The world is paying attention to Ukraine again, but for the wrong reasons. Russia, which recently amassed more than 100,000 troops in and near Ukraine, is indicating that it intends to draw them down. But Vladimir Putin has deployed the largest number of troops on Ukraine’s border since 2014, the year in which Moscow gobbled up Crimea and invaded eastern Ukraine. In addition, Russia blocked flight access above Crimea for several days and closed parts of the Black Sea for military drills. Nor is this all. Moscow is blockading the Azov Sea until October and some analysts worry that a far-fetched assassination plot in Belarus might presage a Russian military build-up in Belarus.
For now, Putin is unlikely to launch a full-scale invasion in Ukraine. The costs still outweigh any benefits. Many reasons restrain the Russian president, but chiefly among them are time and body bags. If Putin bides his time until the fall when German Chancellor Angela Merkel steps down, her replacement may be inclined to give on EU sanctions on Russia. (Germany has been key to keeping EU sanctions together.) What’s more, Moscow can take a city or two on Ukraine’s Black Sea coast, not to mention the water canal north of Crimea with relative ease. Holding them will be another matter. Ukraine’s armed forces have significantly improved since their ragtag days of 2014 and there would be a real fight—and numerous Russian casualties—to retain any fresh gains.
Lost in the shuffle are those who stand to lose the most and continue to be exploited as geopolitical pawns. The conflict in Ukraine’s east is not only a security concern but also a humanitarian disaster. The Kremlin has long trapped civilians in eastern Ukraine in desperate circumstances. Yet the latest escalation from Russia showed the Kremlin feigning concern for the civilian population it has immiserated. As warnings emanate from Moscow about defending Russian citizens in the Donbas, it is essential to remember that the Kremlin itself has created the very humanitarian crisis it now seeks to exploit.
The needs are immense in the occupied territories and in the grey zone near the contact line on the Ukrainian side. The global pandemic essentially halted crossings between Ukraine and the non-government-controlled part of Ukraine. From March 2020 to March 2021, the United Nations found a 97 percent drop in the number of people crossing the contact line as a result of measures to contain the pandemic. The precipitous drop is a big deal because most people going back and forth are going to collect pensions, which means that those stuck in the non-government-controlled areas of Ukraine are even worse off. And those who live in Ukraine’s non-government-controlled areas—the carved-up sections of Luhansk and Donetsk oblasts occupied by Russian and Russian proxy forces—were desperately poor before the pandemic. Before Covid-19 struck, approximately 56 percent of families depended on pensions as their main source of income. Provision of social services was essential even before the pandemic and the latest round of hostilities. Now, the already struggling population faces a double whammy of increased dependence on humanitarian aid while the delivery of such essential services simultaneously decreases.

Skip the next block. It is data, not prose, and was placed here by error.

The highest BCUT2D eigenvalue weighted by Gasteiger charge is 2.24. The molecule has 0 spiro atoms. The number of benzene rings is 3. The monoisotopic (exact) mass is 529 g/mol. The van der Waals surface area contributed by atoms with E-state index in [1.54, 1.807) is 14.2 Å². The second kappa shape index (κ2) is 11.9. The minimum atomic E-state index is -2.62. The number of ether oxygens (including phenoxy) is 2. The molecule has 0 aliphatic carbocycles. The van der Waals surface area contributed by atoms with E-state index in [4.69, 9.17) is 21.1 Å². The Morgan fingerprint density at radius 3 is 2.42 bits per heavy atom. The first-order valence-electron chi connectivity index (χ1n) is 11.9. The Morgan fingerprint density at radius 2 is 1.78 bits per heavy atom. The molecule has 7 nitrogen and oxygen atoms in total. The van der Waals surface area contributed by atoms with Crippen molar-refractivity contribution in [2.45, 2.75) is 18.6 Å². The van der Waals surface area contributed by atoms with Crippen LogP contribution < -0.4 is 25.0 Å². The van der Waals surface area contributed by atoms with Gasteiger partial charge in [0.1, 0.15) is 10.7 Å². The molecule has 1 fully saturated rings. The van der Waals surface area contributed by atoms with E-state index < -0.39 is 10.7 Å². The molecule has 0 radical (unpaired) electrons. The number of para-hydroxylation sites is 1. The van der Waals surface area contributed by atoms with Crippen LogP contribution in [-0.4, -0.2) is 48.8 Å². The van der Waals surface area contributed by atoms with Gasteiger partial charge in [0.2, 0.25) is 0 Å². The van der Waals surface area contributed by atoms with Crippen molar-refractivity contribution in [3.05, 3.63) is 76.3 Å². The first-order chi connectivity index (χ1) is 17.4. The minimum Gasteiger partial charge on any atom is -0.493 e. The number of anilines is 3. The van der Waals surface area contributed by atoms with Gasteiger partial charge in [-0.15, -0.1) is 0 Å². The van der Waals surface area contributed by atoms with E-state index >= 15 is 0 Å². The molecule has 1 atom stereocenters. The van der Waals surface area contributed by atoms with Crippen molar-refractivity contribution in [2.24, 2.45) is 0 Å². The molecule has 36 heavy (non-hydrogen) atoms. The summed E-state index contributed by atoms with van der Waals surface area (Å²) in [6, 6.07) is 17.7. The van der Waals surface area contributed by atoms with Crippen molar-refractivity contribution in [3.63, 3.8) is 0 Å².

Assistance must be targeted to those living along both sides of the contact line. Since fighting began in 2014, those closest to the contact line face hellish circumstances. Access to clean water, food, shelter, health care, and education is never guaranteed. The United Nations estimates that 1.5 million people in Ukraine’s east require assistance in 2021, which is more than a 50 percent increase from 2020. This includes access to the most basic needs of food and clean water.
As the world contemplates how to convince Putin to stand down, it should also pull out its collective purse and do something to make a tangible difference in the lives of those left behind. With the world’s focus again on Ukraine, let this be a reminder that the people on the ground in Ukraine’s east must not be forgotten. When the gunfire quiets down and the news turns to the next global crisis, aid will still be needed. Landmines will still be littered about. Critical infrastructure will still need repairs.
The United Nations says that it requires $168 million to help 1.9 million people in Ukraine’s Donbas. So far, the aid organization has received only 5.5 percent. Let’s change that.
Melinda Haring is the deputy director of the Eurasia Center at the Atlantic Council and a board member of the Right to Protection in Kyiv, Ukraine.
Shelby Magid is the associate director of the Atlantic Council’s Eurasia Center.